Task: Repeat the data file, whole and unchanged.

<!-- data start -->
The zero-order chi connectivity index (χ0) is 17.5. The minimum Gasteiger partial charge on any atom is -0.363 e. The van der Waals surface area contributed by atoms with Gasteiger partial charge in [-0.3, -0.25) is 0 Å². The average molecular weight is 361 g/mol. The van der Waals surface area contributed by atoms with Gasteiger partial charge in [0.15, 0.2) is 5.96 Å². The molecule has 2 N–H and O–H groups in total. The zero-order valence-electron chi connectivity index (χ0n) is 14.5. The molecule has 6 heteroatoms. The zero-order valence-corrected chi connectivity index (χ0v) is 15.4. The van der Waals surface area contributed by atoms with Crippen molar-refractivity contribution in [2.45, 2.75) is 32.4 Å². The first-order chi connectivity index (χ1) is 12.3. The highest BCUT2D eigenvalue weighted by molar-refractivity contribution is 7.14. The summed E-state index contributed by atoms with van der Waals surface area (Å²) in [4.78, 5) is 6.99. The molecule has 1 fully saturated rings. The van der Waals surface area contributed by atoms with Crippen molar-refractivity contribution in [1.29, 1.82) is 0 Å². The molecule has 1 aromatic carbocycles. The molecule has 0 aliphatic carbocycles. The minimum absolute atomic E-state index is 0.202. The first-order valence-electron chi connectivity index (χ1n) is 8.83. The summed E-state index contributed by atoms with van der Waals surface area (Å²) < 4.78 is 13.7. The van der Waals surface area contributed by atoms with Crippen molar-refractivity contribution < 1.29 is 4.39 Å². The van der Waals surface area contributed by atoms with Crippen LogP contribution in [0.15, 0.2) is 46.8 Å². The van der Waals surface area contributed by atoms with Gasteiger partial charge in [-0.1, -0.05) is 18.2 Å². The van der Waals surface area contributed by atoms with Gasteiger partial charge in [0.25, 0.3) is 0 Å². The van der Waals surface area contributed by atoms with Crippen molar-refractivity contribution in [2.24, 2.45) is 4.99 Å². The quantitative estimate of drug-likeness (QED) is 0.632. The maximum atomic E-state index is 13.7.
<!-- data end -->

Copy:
The zero-order chi connectivity index (χ0) is 17.5. The minimum Gasteiger partial charge on any atom is -0.363 e. The van der Waals surface area contributed by atoms with Gasteiger partial charge in [-0.3, -0.25) is 0 Å². The average molecular weight is 361 g/mol. The van der Waals surface area contributed by atoms with Gasteiger partial charge in [0.15, 0.2) is 5.96 Å². The molecule has 2 N–H and O–H groups in total. The zero-order valence-electron chi connectivity index (χ0n) is 14.5. The molecule has 6 heteroatoms. The zero-order valence-corrected chi connectivity index (χ0v) is 15.4. The van der Waals surface area contributed by atoms with Crippen molar-refractivity contribution in [2.45, 2.75) is 32.4 Å². The first-order chi connectivity index (χ1) is 12.3. The highest BCUT2D eigenvalue weighted by molar-refractivity contribution is 7.14. The summed E-state index contributed by atoms with van der Waals surface area (Å²) in [4.78, 5) is 6.99. The molecule has 1 fully saturated rings. The van der Waals surface area contributed by atoms with Crippen molar-refractivity contribution in [1.29, 1.82) is 0 Å². The molecule has 1 aromatic carbocycles. The molecule has 0 aliphatic carbocycles. The minimum absolute atomic E-state index is 0.202. The first-order valence-electron chi connectivity index (χ1n) is 8.83. The summed E-state index contributed by atoms with van der Waals surface area (Å²) < 4.78 is 13.7. The van der Waals surface area contributed by atoms with Crippen molar-refractivity contribution < 1.29 is 4.39 Å². The van der Waals surface area contributed by atoms with Crippen LogP contribution in [0.15, 0.2) is 46.8 Å². The van der Waals surface area contributed by atoms with Gasteiger partial charge in [-0.1, -0.05) is 18.2 Å². The van der Waals surface area contributed by atoms with Gasteiger partial charge in [0.25, 0.3) is 0 Å². The van der Waals surface area contributed by atoms with Crippen molar-refractivity contribution in [2.24, 2.45) is 4.99 Å². The quantitative estimate of drug-likeness (QED) is 0.632. The maximum atomic E-state index is 13.7.